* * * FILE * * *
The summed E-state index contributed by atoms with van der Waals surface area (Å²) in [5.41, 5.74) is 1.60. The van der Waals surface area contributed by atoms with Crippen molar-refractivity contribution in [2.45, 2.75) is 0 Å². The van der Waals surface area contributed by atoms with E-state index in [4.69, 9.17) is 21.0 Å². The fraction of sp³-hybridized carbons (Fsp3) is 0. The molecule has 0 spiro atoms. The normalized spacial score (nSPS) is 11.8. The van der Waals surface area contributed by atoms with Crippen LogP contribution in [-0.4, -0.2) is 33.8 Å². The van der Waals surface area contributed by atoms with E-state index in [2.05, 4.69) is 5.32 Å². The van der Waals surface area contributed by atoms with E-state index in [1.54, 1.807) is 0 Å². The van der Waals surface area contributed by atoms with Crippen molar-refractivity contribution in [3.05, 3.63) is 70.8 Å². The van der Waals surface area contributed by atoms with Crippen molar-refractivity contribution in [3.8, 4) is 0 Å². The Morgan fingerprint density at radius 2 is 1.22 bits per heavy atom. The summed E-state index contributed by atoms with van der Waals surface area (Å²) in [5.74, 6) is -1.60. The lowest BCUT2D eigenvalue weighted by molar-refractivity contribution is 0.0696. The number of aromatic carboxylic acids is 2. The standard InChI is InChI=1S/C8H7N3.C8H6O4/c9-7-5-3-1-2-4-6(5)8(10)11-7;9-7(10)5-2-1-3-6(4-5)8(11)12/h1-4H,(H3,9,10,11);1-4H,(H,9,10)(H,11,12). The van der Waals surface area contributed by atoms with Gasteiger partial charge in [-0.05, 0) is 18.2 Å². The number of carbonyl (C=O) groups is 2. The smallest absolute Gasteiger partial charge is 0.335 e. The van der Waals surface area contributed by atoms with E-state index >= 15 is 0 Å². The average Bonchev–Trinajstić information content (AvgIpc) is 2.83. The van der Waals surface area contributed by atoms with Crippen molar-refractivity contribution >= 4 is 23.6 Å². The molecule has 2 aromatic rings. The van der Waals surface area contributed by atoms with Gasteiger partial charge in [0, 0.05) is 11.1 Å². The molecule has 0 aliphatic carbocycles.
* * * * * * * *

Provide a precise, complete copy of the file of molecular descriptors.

The summed E-state index contributed by atoms with van der Waals surface area (Å²) in [5.41, 5.74) is 1.60. The van der Waals surface area contributed by atoms with Crippen molar-refractivity contribution in [2.45, 2.75) is 0 Å². The van der Waals surface area contributed by atoms with E-state index in [4.69, 9.17) is 21.0 Å². The fraction of sp³-hybridized carbons (Fsp3) is 0. The molecule has 0 spiro atoms. The normalized spacial score (nSPS) is 11.8. The van der Waals surface area contributed by atoms with Crippen LogP contribution in [-0.4, -0.2) is 33.8 Å². The van der Waals surface area contributed by atoms with E-state index in [2.05, 4.69) is 5.32 Å². The van der Waals surface area contributed by atoms with E-state index in [1.54, 1.807) is 0 Å². The van der Waals surface area contributed by atoms with Crippen molar-refractivity contribution in [3.05, 3.63) is 70.8 Å². The van der Waals surface area contributed by atoms with Crippen molar-refractivity contribution in [3.8, 4) is 0 Å². The Morgan fingerprint density at radius 2 is 1.22 bits per heavy atom. The summed E-state index contributed by atoms with van der Waals surface area (Å²) in [5.74, 6) is -1.60. The lowest BCUT2D eigenvalue weighted by molar-refractivity contribution is 0.0696. The number of aromatic carboxylic acids is 2. The standard InChI is InChI=1S/C8H7N3.C8H6O4/c9-7-5-3-1-2-4-6(5)8(10)11-7;9-7(10)5-2-1-3-6(4-5)8(11)12/h1-4H,(H3,9,10,11);1-4H,(H,9,10)(H,11,12). The van der Waals surface area contributed by atoms with Gasteiger partial charge in [-0.05, 0) is 18.2 Å². The number of carbonyl (C=O) groups is 2. The smallest absolute Gasteiger partial charge is 0.335 e. The van der Waals surface area contributed by atoms with E-state index >= 15 is 0 Å². The average Bonchev–Trinajstić information content (AvgIpc) is 2.83. The van der Waals surface area contributed by atoms with Crippen molar-refractivity contribution >= 4 is 23.6 Å². The molecule has 2 aromatic rings. The van der Waals surface area contributed by atoms with Gasteiger partial charge in [0, 0.05) is 11.1 Å². The molecule has 0 aliphatic carbocycles.